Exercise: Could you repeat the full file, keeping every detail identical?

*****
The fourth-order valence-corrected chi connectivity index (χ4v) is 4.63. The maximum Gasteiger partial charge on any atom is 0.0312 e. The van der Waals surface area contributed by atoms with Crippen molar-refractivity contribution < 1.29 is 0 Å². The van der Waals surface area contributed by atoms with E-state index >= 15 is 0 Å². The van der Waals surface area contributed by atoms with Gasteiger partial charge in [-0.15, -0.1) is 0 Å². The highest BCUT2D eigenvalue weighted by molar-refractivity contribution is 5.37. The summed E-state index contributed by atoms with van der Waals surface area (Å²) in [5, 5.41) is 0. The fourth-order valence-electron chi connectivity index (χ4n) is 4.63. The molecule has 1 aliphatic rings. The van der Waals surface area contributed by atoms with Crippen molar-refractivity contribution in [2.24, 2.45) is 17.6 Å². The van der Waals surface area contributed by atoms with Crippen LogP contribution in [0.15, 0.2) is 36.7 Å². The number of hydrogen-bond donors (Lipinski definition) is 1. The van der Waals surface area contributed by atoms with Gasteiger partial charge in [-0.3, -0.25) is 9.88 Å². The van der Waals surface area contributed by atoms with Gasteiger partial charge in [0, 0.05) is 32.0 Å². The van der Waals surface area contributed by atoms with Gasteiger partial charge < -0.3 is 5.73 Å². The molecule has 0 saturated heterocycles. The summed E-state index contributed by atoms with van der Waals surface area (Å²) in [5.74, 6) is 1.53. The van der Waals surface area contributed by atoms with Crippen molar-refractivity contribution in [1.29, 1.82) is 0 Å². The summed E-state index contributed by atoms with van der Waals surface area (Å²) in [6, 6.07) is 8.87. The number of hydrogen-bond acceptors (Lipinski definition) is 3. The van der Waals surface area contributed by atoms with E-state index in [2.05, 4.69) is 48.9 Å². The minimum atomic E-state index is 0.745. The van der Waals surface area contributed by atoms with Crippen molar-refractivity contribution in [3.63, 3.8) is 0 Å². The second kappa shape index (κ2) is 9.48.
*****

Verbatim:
The fourth-order valence-corrected chi connectivity index (χ4v) is 4.63. The maximum Gasteiger partial charge on any atom is 0.0312 e. The van der Waals surface area contributed by atoms with Crippen molar-refractivity contribution < 1.29 is 0 Å². The van der Waals surface area contributed by atoms with E-state index >= 15 is 0 Å². The van der Waals surface area contributed by atoms with Gasteiger partial charge in [-0.15, -0.1) is 0 Å². The highest BCUT2D eigenvalue weighted by molar-refractivity contribution is 5.37. The summed E-state index contributed by atoms with van der Waals surface area (Å²) in [5, 5.41) is 0. The fourth-order valence-electron chi connectivity index (χ4n) is 4.63. The molecule has 1 aliphatic rings. The van der Waals surface area contributed by atoms with Crippen molar-refractivity contribution in [2.24, 2.45) is 17.6 Å². The van der Waals surface area contributed by atoms with Crippen LogP contribution in [0.15, 0.2) is 36.7 Å². The number of hydrogen-bond donors (Lipinski definition) is 1. The van der Waals surface area contributed by atoms with Gasteiger partial charge in [-0.3, -0.25) is 9.88 Å². The van der Waals surface area contributed by atoms with Gasteiger partial charge in [0, 0.05) is 32.0 Å². The van der Waals surface area contributed by atoms with Gasteiger partial charge < -0.3 is 5.73 Å². The molecule has 0 saturated heterocycles. The summed E-state index contributed by atoms with van der Waals surface area (Å²) in [5.74, 6) is 1.53. The van der Waals surface area contributed by atoms with Crippen molar-refractivity contribution in [1.29, 1.82) is 0 Å². The summed E-state index contributed by atoms with van der Waals surface area (Å²) in [6, 6.07) is 8.87. The number of hydrogen-bond acceptors (Lipinski definition) is 3. The van der Waals surface area contributed by atoms with E-state index in [2.05, 4.69) is 48.9 Å². The minimum atomic E-state index is 0.745. The van der Waals surface area contributed by atoms with Crippen molar-refractivity contribution in [3.63, 3.8) is 0 Å². The second kappa shape index (κ2) is 9.48.